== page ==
Despite the 2012 Republican National Convention, which was held between Aug. 27 to the 30 in Tampa, Fla., causing Gov. Mitt Romney to fill a narrowing point gap in the presidential race, the President Obama’s team reported high spirits after last Wednesday’s closing of the convention. While different polls have reported that Romney has now gained the edge over Obama, David Axelrod, a head staffer for the president, said, “I saw absolutely no movement, and I don’t think there would have been… People walked away unsatisfied from that convention…The race is exactly where it was before they walked in, and now it is our turn.”
Axelrod also asserted that Romney missed a precious opportunity to sway the undecided vote by failing to address specifics, especially on how he plans to move the ailing economy forward.
When the president himself was questioned about his reaction to the 2012 Republican National Convention he said, “I have to tell you that I didn’t watch the convention last week, but I read about it and heard their accounts.” However, that did not stop the President from taking an aggressive stance against the various speeches and accounts that took place over the three day convention. The president stated, “If you didn’t DVR it, let me recap it for you. Everything’s bad. It’s Obama’s fault. And Gov. Romney is the only one who knows the secret to creating jobs and growing the economy. There was a lot of talk about hard truths and bold choices but nobody ever bothered to tell you what they were.”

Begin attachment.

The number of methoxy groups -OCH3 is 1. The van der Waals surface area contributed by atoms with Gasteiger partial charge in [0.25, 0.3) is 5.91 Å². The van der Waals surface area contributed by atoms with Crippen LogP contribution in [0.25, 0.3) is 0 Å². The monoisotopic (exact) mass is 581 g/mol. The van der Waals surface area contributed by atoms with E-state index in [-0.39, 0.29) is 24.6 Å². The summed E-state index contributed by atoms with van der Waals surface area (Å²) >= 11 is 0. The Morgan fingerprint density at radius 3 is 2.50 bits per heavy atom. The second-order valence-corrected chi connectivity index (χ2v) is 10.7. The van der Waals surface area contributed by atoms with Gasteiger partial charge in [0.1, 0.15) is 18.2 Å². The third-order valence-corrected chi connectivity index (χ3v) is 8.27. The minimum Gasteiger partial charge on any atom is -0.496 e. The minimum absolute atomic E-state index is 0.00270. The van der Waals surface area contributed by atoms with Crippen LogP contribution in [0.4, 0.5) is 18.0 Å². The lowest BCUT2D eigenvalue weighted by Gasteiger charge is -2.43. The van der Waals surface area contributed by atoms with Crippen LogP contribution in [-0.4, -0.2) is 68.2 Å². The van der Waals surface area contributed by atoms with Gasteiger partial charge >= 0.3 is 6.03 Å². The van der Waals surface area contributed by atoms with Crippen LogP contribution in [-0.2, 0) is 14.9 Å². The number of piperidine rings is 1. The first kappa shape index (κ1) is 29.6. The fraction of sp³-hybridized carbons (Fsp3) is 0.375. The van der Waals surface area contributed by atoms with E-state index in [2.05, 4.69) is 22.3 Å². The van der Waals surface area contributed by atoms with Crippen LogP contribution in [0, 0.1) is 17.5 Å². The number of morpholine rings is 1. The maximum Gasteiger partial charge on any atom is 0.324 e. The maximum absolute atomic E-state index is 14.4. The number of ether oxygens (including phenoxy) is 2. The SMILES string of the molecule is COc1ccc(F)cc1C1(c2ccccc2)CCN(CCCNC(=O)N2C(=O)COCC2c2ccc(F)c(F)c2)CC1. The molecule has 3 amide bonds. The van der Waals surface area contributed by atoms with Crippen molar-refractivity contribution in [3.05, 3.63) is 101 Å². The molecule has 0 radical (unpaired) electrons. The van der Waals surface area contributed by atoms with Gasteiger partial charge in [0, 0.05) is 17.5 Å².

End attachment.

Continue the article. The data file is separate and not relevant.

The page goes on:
The president then went on to say, “When Gov. Romney has a chance to let you in on his secret, he did not offer a single new idea. Just retreads of the same old policies that have been sticking it to the middle class for years.”
John Carroll University professor Colin Swearingen, who specializes in U.S. politics and elections, predicts that the American public is not likely to hear specifics from either party throughout the race. Swearingen said: “General speeches [at the convention] won’t be about specifics… each of the conventions has to walk a fine line between satisfying the partisans and attracting swing voters.” Swearingen is not optimistic about the President offering specifics as to what his second term could bring either. As to Romney’s rise in the polls, Swearingen highlighted that conventions often result in an increase in popularity for the candidate.
However, he noted that, “convention bounces are short-lived,” meaning Obama can expect an increase in the polls with the onset of the Democratic National Convention this week.
The president will look to raise support this week at the Democratic National Convention in Charlotte, NC., where he’s hoping to widen the gap between himself and Romney.